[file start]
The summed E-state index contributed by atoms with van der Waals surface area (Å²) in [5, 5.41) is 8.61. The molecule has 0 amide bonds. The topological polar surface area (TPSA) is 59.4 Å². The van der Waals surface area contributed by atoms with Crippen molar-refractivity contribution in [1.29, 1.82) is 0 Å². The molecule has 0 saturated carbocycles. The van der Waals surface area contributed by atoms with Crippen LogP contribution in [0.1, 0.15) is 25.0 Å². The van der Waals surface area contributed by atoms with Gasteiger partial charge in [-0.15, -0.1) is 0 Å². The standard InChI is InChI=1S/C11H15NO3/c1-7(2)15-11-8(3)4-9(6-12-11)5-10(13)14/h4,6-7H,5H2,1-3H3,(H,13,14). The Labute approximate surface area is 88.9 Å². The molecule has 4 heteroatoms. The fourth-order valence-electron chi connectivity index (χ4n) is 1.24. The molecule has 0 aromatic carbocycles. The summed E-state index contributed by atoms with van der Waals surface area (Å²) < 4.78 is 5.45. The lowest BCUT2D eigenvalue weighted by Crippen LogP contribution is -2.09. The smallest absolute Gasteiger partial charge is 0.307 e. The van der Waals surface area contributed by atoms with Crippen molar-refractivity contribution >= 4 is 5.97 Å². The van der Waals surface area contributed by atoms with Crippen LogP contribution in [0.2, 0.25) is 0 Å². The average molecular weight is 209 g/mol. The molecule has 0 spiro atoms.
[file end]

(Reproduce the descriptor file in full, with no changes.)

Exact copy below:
The summed E-state index contributed by atoms with van der Waals surface area (Å²) in [5, 5.41) is 8.61. The molecule has 0 amide bonds. The topological polar surface area (TPSA) is 59.4 Å². The van der Waals surface area contributed by atoms with Crippen molar-refractivity contribution in [1.29, 1.82) is 0 Å². The molecule has 0 saturated carbocycles. The van der Waals surface area contributed by atoms with Crippen LogP contribution in [0.1, 0.15) is 25.0 Å². The van der Waals surface area contributed by atoms with Gasteiger partial charge in [-0.15, -0.1) is 0 Å². The standard InChI is InChI=1S/C11H15NO3/c1-7(2)15-11-8(3)4-9(6-12-11)5-10(13)14/h4,6-7H,5H2,1-3H3,(H,13,14). The Labute approximate surface area is 88.9 Å². The molecule has 4 heteroatoms. The fourth-order valence-electron chi connectivity index (χ4n) is 1.24. The molecule has 0 aromatic carbocycles. The summed E-state index contributed by atoms with van der Waals surface area (Å²) < 4.78 is 5.45. The lowest BCUT2D eigenvalue weighted by Crippen LogP contribution is -2.09. The smallest absolute Gasteiger partial charge is 0.307 e. The van der Waals surface area contributed by atoms with Crippen molar-refractivity contribution >= 4 is 5.97 Å². The van der Waals surface area contributed by atoms with Crippen LogP contribution in [0.2, 0.25) is 0 Å². The average molecular weight is 209 g/mol. The molecule has 0 spiro atoms.